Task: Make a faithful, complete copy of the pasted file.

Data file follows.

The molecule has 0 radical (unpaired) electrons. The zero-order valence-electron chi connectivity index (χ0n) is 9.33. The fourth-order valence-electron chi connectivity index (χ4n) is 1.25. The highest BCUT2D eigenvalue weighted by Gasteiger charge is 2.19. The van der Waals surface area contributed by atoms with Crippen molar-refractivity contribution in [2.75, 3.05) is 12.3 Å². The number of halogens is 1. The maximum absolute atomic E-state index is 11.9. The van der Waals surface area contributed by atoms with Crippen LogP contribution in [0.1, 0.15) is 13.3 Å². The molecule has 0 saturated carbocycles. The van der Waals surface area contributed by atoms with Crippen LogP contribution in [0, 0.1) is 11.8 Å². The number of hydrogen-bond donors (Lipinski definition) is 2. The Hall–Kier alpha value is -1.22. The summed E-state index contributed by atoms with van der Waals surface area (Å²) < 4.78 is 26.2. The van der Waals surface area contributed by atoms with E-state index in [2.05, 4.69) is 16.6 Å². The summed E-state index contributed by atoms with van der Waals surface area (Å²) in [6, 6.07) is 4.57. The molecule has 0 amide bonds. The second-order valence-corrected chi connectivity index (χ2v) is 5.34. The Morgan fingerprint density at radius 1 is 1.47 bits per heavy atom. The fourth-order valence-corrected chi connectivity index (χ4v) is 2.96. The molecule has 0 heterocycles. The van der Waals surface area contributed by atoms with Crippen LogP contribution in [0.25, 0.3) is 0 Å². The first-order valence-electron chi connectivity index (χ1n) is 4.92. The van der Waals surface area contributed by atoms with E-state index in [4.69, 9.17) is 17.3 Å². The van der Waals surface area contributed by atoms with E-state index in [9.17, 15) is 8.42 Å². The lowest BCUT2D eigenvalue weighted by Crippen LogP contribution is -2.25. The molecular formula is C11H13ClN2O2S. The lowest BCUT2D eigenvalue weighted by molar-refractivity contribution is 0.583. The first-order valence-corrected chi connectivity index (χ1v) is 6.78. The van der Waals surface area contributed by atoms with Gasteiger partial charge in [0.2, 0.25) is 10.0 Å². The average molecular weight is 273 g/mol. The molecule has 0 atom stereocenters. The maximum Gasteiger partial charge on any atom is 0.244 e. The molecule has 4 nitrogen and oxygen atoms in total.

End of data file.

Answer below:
The molecule has 0 radical (unpaired) electrons. The zero-order valence-electron chi connectivity index (χ0n) is 9.33. The fourth-order valence-electron chi connectivity index (χ4n) is 1.25. The highest BCUT2D eigenvalue weighted by Gasteiger charge is 2.19. The van der Waals surface area contributed by atoms with Crippen molar-refractivity contribution in [2.75, 3.05) is 12.3 Å². The number of halogens is 1. The maximum absolute atomic E-state index is 11.9. The van der Waals surface area contributed by atoms with Crippen LogP contribution in [0.1, 0.15) is 13.3 Å². The molecule has 0 saturated carbocycles. The van der Waals surface area contributed by atoms with Crippen LogP contribution in [0, 0.1) is 11.8 Å². The number of hydrogen-bond donors (Lipinski definition) is 2. The Hall–Kier alpha value is -1.22. The summed E-state index contributed by atoms with van der Waals surface area (Å²) < 4.78 is 26.2. The van der Waals surface area contributed by atoms with E-state index in [2.05, 4.69) is 16.6 Å². The summed E-state index contributed by atoms with van der Waals surface area (Å²) in [6, 6.07) is 4.57. The molecule has 0 amide bonds. The second-order valence-corrected chi connectivity index (χ2v) is 5.34. The Morgan fingerprint density at radius 1 is 1.47 bits per heavy atom. The fourth-order valence-corrected chi connectivity index (χ4v) is 2.96. The molecule has 0 heterocycles. The van der Waals surface area contributed by atoms with Crippen LogP contribution in [0.25, 0.3) is 0 Å². The first-order valence-electron chi connectivity index (χ1n) is 4.92. The van der Waals surface area contributed by atoms with E-state index in [4.69, 9.17) is 17.3 Å². The van der Waals surface area contributed by atoms with E-state index in [9.17, 15) is 8.42 Å². The lowest BCUT2D eigenvalue weighted by Crippen LogP contribution is -2.25. The molecular formula is C11H13ClN2O2S. The lowest BCUT2D eigenvalue weighted by molar-refractivity contribution is 0.583. The first-order valence-corrected chi connectivity index (χ1v) is 6.78. The van der Waals surface area contributed by atoms with Gasteiger partial charge in [0.2, 0.25) is 10.0 Å². The average molecular weight is 273 g/mol. The molecule has 0 atom stereocenters. The maximum Gasteiger partial charge on any atom is 0.244 e. The molecule has 4 nitrogen and oxygen atoms in total.